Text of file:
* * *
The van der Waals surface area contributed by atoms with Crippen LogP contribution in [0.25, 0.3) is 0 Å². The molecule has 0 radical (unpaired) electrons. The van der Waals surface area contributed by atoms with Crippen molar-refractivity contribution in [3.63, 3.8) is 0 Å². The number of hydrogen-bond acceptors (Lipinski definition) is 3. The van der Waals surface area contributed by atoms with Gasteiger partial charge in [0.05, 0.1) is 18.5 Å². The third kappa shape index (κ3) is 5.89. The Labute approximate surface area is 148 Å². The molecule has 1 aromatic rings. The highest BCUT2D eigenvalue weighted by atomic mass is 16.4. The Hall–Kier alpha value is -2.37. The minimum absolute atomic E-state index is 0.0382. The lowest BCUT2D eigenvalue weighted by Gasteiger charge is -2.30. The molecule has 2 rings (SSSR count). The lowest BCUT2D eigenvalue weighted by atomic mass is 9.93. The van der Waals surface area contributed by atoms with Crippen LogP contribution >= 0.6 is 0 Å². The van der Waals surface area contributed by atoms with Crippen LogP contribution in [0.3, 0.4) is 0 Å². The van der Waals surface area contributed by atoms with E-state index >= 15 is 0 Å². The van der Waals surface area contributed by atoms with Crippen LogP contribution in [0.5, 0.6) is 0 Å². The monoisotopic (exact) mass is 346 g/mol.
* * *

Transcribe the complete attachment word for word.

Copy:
The van der Waals surface area contributed by atoms with Crippen LogP contribution in [0.25, 0.3) is 0 Å². The molecule has 0 radical (unpaired) electrons. The van der Waals surface area contributed by atoms with Crippen molar-refractivity contribution in [3.63, 3.8) is 0 Å². The number of hydrogen-bond acceptors (Lipinski definition) is 3. The van der Waals surface area contributed by atoms with Gasteiger partial charge in [0.05, 0.1) is 18.5 Å². The third kappa shape index (κ3) is 5.89. The Labute approximate surface area is 148 Å². The molecule has 1 aromatic rings. The highest BCUT2D eigenvalue weighted by atomic mass is 16.4. The Hall–Kier alpha value is -2.37. The minimum absolute atomic E-state index is 0.0382. The lowest BCUT2D eigenvalue weighted by Gasteiger charge is -2.30. The molecule has 2 rings (SSSR count). The lowest BCUT2D eigenvalue weighted by atomic mass is 9.93. The van der Waals surface area contributed by atoms with Crippen LogP contribution >= 0.6 is 0 Å². The van der Waals surface area contributed by atoms with Crippen LogP contribution in [0.3, 0.4) is 0 Å². The van der Waals surface area contributed by atoms with E-state index >= 15 is 0 Å². The van der Waals surface area contributed by atoms with Crippen LogP contribution in [0.5, 0.6) is 0 Å². The monoisotopic (exact) mass is 346 g/mol.